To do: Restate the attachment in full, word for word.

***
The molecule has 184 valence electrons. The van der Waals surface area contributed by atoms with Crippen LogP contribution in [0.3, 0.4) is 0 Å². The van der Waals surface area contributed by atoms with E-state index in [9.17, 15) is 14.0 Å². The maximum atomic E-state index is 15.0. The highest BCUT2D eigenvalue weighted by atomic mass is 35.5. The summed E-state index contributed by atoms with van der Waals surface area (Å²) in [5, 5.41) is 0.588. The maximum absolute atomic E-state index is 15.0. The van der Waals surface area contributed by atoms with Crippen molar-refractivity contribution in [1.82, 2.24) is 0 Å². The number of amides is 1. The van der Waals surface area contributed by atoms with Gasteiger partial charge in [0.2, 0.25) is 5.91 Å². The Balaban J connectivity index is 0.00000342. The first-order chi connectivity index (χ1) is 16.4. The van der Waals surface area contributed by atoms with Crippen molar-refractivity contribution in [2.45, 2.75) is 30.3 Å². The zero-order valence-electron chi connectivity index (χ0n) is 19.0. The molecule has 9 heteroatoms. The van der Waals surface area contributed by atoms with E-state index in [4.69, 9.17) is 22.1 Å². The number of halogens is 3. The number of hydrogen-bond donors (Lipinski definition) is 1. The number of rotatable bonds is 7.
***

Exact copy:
The molecule has 184 valence electrons. The van der Waals surface area contributed by atoms with Crippen LogP contribution in [0.3, 0.4) is 0 Å². The van der Waals surface area contributed by atoms with E-state index in [9.17, 15) is 14.0 Å². The maximum atomic E-state index is 15.0. The highest BCUT2D eigenvalue weighted by atomic mass is 35.5. The summed E-state index contributed by atoms with van der Waals surface area (Å²) in [5, 5.41) is 0.588. The maximum absolute atomic E-state index is 15.0. The van der Waals surface area contributed by atoms with Crippen molar-refractivity contribution in [1.82, 2.24) is 0 Å². The number of amides is 1. The van der Waals surface area contributed by atoms with Gasteiger partial charge in [0.2, 0.25) is 5.91 Å². The Balaban J connectivity index is 0.00000342. The first-order chi connectivity index (χ1) is 16.4. The van der Waals surface area contributed by atoms with Crippen molar-refractivity contribution in [2.45, 2.75) is 30.3 Å². The zero-order valence-electron chi connectivity index (χ0n) is 19.0. The molecule has 9 heteroatoms. The van der Waals surface area contributed by atoms with E-state index in [4.69, 9.17) is 22.1 Å². The number of halogens is 3. The number of hydrogen-bond donors (Lipinski definition) is 1. The number of rotatable bonds is 7.